In early April, Echols was watching weather closely in hopes of avoiding a cold snap.

A couple of freeze events in March last year devastated Georgia’s peach crop. Following unseasonably warm temperatures in February, peach trees bloomed too early and were susceptible to cold temperatures just a few weeks later. That was not the case this year, however.

“What was strange was that we got killed on March 14 last year, which was the earliest we had ever lost peaches. We normally don’t bloom that early,” Echols said. “We’re blooming on time this year. Right now, we’ve got 100% crop everywhere. It’s going to cost a lot of money to thin this crop, but we’ll spend it.”

Alabama Peach Trees on Track

Sufficient chill hours have Alabama peach trees where they need to be during bloom season. David Lawrence, regional Extension agent in Central Alabama, believes the chill helped trees get through the vulnerable bloom.

“We got a little bit better chill this year,” said Lawrence. “There were some varieties that I think would have made it through the freeze last year, but they just didn’t have the chill that was required. It was kind of a double hit last year. This year, we at least got the chill we needed.”

Edgar Vinson, assistant research professor and Extension specialist in the Department of Horticulture at Auburn University, said chill hours were well over 800, a significant improvement from the previous season.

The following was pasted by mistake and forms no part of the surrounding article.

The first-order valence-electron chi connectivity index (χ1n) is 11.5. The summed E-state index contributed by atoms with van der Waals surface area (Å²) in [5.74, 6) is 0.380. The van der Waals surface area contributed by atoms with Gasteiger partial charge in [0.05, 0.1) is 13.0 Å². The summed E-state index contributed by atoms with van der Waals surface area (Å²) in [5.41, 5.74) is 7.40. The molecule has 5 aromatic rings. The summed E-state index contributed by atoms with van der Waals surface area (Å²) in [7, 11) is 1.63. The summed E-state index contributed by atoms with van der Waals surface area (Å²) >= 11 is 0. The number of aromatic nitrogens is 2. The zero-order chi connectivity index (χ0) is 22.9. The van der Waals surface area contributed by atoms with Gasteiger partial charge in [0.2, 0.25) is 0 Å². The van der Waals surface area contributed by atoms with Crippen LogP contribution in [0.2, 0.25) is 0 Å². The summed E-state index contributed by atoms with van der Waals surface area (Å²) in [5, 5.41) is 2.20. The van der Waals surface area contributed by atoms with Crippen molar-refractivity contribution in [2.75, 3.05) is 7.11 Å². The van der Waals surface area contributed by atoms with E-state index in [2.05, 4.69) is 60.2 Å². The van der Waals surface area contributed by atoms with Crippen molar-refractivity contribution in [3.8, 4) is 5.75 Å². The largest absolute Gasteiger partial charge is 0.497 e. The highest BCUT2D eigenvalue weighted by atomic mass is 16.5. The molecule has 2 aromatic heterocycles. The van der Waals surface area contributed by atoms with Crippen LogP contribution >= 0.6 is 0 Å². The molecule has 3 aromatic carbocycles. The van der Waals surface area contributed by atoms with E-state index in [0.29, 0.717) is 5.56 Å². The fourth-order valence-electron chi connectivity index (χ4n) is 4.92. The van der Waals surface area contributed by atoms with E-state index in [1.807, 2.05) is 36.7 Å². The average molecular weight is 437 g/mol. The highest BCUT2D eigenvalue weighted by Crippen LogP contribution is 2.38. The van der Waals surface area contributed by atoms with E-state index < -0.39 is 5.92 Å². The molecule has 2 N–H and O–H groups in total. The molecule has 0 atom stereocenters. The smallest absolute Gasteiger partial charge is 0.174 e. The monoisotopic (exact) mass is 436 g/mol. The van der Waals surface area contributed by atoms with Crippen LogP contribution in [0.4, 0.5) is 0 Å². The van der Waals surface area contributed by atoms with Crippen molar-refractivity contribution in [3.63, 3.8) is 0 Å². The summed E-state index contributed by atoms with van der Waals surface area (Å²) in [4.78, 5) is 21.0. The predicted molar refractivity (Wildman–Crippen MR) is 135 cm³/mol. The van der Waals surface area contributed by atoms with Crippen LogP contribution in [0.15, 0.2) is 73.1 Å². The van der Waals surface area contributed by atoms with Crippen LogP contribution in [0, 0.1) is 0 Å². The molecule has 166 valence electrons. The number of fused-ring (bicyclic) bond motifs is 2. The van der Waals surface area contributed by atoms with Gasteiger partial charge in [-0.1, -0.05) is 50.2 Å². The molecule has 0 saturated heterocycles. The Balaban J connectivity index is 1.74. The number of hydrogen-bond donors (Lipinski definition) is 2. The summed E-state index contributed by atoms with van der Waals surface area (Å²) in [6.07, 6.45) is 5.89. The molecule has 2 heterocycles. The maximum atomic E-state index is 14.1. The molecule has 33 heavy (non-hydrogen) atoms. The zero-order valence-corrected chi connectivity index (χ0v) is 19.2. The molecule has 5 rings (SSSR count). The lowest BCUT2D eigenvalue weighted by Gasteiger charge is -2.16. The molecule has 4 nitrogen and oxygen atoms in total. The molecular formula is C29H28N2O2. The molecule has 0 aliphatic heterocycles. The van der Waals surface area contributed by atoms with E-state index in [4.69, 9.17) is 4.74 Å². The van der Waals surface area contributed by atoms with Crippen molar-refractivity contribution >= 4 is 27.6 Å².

Early varieties started blooming in early March.

A Challenging Florida Strawberry Season

Supply overwhelmed demand in the strawberry industry in March. As a result, the market did not respond favorably for Florida growers. Matt Parke, farm manager of Parkesdale Farms in Plant City, stopped harvesting his crop on March 17 because he was going to lose more money harvesting the crop.

“The market was horrible. Everything just ran together between us. California pushed hard, and Baja pushed hard. It was a lot of berries at once. Between everybody, I imagine it was close to two million boxes a day,” Parke said. “The U.S. Department of Agriculture was reporting (prices at) $6 to $8 (per box), but it was more along the lines of a $3 price after sale. There was good business on the retail side, but anything that wasn’t sold in retail was going to the open market. The open market was so saturated that you were lucky if you got $3 back.”

What was more discouraging was how much crop Parke left in the field.

“I had 1,000 flats to the acre, probably,” he said. “I haven’t had to stop this early in seven years, besides the COVID year when they shut us off when the pandemic happened. Other than that, we haven’t had to stop early in a long time.”

Weather also impacted Florida strawberry production. Cooler temperatures combined with excessive rains slowed the crop considerably. It led to too much supply at the wrong time.

“The weather we had pushed our berries back to coincide with California. California came early this year, and we came late.” Parke said. “We would have had a better go at it if we were a little bit earlier.”